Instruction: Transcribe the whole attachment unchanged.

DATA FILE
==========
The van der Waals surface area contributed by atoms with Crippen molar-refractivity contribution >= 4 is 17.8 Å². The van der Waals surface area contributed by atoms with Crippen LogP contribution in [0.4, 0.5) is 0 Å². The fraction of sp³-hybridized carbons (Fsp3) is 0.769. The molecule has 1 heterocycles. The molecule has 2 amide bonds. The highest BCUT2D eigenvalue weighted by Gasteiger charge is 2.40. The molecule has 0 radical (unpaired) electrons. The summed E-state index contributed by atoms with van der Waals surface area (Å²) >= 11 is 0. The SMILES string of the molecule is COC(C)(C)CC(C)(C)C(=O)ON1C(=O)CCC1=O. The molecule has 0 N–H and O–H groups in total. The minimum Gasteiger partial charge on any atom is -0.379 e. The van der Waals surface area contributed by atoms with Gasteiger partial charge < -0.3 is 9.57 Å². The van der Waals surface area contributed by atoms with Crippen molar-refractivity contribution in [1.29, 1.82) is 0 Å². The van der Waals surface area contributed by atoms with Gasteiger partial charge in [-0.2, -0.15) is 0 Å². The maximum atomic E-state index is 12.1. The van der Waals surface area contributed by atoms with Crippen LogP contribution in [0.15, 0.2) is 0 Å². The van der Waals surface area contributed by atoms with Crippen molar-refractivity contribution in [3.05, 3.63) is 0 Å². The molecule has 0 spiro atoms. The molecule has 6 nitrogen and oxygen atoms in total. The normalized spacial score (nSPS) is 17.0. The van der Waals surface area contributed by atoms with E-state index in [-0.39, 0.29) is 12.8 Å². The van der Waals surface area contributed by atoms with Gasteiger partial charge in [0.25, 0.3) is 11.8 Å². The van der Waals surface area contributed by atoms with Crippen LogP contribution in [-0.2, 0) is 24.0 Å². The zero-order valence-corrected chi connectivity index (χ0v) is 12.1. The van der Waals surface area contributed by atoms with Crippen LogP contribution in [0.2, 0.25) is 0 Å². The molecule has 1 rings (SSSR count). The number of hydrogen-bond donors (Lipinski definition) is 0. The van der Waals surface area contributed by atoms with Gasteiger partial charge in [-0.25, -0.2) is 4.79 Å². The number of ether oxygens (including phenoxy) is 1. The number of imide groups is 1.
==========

The van der Waals surface area contributed by atoms with Crippen molar-refractivity contribution >= 4 is 17.8 Å². The van der Waals surface area contributed by atoms with Crippen LogP contribution in [0.4, 0.5) is 0 Å². The fraction of sp³-hybridized carbons (Fsp3) is 0.769. The molecule has 1 heterocycles. The molecule has 2 amide bonds. The highest BCUT2D eigenvalue weighted by Gasteiger charge is 2.40. The molecule has 0 radical (unpaired) electrons. The summed E-state index contributed by atoms with van der Waals surface area (Å²) >= 11 is 0. The SMILES string of the molecule is COC(C)(C)CC(C)(C)C(=O)ON1C(=O)CCC1=O. The molecule has 0 N–H and O–H groups in total. The minimum Gasteiger partial charge on any atom is -0.379 e. The van der Waals surface area contributed by atoms with Gasteiger partial charge < -0.3 is 9.57 Å². The van der Waals surface area contributed by atoms with Crippen molar-refractivity contribution in [1.29, 1.82) is 0 Å². The van der Waals surface area contributed by atoms with Gasteiger partial charge in [-0.2, -0.15) is 0 Å². The maximum atomic E-state index is 12.1. The van der Waals surface area contributed by atoms with Crippen LogP contribution in [0.15, 0.2) is 0 Å². The van der Waals surface area contributed by atoms with Crippen molar-refractivity contribution in [3.05, 3.63) is 0 Å². The molecule has 0 spiro atoms. The molecule has 6 nitrogen and oxygen atoms in total. The normalized spacial score (nSPS) is 17.0. The van der Waals surface area contributed by atoms with E-state index in [-0.39, 0.29) is 12.8 Å². The van der Waals surface area contributed by atoms with Gasteiger partial charge in [0.25, 0.3) is 11.8 Å². The van der Waals surface area contributed by atoms with Crippen LogP contribution in [-0.2, 0) is 24.0 Å². The zero-order valence-corrected chi connectivity index (χ0v) is 12.1. The van der Waals surface area contributed by atoms with Crippen LogP contribution in [0.2, 0.25) is 0 Å². The molecule has 1 rings (SSSR count). The number of hydrogen-bond donors (Lipinski definition) is 0. The van der Waals surface area contributed by atoms with Gasteiger partial charge in [-0.25, -0.2) is 4.79 Å². The number of ether oxygens (including phenoxy) is 1. The number of imide groups is 1.